PORT-AU-PRINCE (Reuters) – Haitians vote in a presidential run-off on Sunday that international donors hope can cement in place the stability needed to rebuild the crippled nation after last year’s huge earthquake.
The election presents Haiti’s 4.7 million voters with a choice between a political newcomer, energetic entertainer and singer Michel Martelly, 50, and former first lady Mirlande Manigat, 70, a law professor and opposition matriarch.
It follows a chaotic first round vote on November 28 that dissolved into fraud allegations and unrest. The United Nations, which is supporting the election, says voting improvements have been made that should better ensure a clear, credible outcome in one of the world’s poorest and most disaster-prone states.
“This is the first time in Haitian history that they will have a run-off election, a second round, so I think the product of this election will be a legitimate one that will have the support of the majority of the Haitian people and that alone is already an asset for the next government,” Edmond Mulet, the U.N.’s top official in Haiti, told Reuters in an interview.
U.N. blue-helmet peacekeepers will be helping Haitian national police protect around 11,000 polling points around the Caribbean state, which desperately needs a capable leadership and government to steer a post-earthquake reconstruction that requires billions of dollars of foreign assistance.
U.N. Secretary-General Ban Ki-moon and other international leaders appealed for a calm, transparent vote.
Weighing on many Haitians’ minds as they cast their ballots will be the reappearance of a political heavyweight from the past, former President Jean-Bertrand Aristide, who arrived back from exile on Friday.
The return of the charismatic left-wing populist and former Catholic priest who still commands a big following in Haiti was opposed by the United States and United Nations as potentially disruptive to the polls. But Aristide is not a candidate and aides have said he will stay out of politics.
Although Aristide, who was driven into exile by a 2004 rebellion, has not clearly endorsed any candidate, many voters have been trying to interpret who he favors in what is expected to be a close-fought run-off. Nevertheless, recent opinion polls have shown Martelly slightly ahead of Manigat.
Mixed in with banners welcoming Aristide, the dueling slogans of the rival candidates are plastered on walls and posters in Port-au-Prince’s earthquake-damaged streets.
Martelly’s “Tet Kale” slogan, a Creole play on words that refers to his shaven head and also means “all the way” to convey his promise of forceful change, contrasts with Manigat’s more homely “Banm Manman’m” (Give me Mummy) slogan that seeks to bolster her image of experience and responsibility.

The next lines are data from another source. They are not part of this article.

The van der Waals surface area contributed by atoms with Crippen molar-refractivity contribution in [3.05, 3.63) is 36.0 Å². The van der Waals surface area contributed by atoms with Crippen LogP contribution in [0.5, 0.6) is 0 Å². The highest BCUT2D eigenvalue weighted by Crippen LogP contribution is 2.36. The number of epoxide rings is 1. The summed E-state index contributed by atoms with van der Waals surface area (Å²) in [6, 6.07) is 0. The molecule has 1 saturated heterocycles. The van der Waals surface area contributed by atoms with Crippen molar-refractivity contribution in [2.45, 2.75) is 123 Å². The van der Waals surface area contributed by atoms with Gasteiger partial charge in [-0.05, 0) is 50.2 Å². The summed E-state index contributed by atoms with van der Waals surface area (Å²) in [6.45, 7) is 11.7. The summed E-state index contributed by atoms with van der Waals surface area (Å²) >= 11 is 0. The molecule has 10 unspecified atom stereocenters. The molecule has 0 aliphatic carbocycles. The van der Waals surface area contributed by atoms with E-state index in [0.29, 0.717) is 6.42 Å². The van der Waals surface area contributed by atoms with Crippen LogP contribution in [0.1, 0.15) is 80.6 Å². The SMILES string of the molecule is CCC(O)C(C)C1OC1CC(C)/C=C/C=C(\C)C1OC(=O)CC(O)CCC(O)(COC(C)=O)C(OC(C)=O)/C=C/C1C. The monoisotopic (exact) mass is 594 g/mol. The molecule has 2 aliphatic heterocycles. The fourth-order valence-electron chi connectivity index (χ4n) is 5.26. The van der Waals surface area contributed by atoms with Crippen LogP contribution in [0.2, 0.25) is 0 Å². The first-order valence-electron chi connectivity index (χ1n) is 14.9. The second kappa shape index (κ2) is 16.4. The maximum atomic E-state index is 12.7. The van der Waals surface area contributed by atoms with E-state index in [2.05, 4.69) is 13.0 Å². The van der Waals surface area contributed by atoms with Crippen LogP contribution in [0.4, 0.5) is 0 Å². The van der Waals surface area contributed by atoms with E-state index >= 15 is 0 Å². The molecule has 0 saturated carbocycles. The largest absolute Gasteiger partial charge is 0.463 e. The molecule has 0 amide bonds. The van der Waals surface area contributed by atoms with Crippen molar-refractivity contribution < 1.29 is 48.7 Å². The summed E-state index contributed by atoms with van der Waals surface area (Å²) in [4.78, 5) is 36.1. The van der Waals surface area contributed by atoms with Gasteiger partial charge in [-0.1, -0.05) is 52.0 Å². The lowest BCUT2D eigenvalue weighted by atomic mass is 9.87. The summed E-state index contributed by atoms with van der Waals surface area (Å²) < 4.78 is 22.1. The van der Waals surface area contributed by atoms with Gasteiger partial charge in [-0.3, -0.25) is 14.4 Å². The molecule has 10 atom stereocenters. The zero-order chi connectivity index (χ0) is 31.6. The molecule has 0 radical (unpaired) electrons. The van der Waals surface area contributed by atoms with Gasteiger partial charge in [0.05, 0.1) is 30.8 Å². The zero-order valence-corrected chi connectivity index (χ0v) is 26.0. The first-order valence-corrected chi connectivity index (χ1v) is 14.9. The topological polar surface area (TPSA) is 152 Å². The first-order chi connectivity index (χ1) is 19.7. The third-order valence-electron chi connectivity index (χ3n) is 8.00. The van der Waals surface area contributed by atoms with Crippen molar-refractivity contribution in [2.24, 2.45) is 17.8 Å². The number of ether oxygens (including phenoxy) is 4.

“WE NEED CHANGE”
While most agree Haiti urgently needs to break with its past of poverty, bad government and violence, the debate has focused on which of the candidates can best achieve this.
“We need change. I didn’t vote last time, but I will this time,” said 26-year-old Benchy Joseph as he sat with friends near the shattered ruins of Port-au-Prince cathedral, amid streets still clogged with quake rubble, refuse and sewage.
“Give me Mummy,” he said, indicating he would vote for Manigat, who became a senator and a first lady in 1988, when her husband Leslie Manigat won the presidency. They were both forced into exile by a coup four months later.
But Joseph’s mother, Madeleine Joseph, preferred political neophyte Martelly. “I would like to try a candidate who has not been in power before,” she said.
Others, reflecting Aristide’s image as a champion of the poor, said if he were on the ballot they would vote for him.
Under Haiti’s election law, the Provisional Electoral Council is due to announce preliminary results from the run-off on March 31, with final results being confirmed on April 16.
The U.N.’s Mulet acknowledged this long wait for results ran the risk of rival camps stirring up supporters with noisy claims of victory or fraud — such claims in the first round triggered street protests. But he was confident U.N. forces supporting Haiti’s police could control the situation.
Some analysts said that even without Aristide’s return, ensuring a smooth electoral process in Haiti was a tough job.
“The international community has worked hard and done its best to put things in order, but the task has been formidable, and a lot can still go wrong. There is little confidence in electoral authorities and continued concern about fraud and possible violence,” said Michael Shifter, president of the Inter-American Dialogue think tank in Washington.
(Editing by Jackie Frank)
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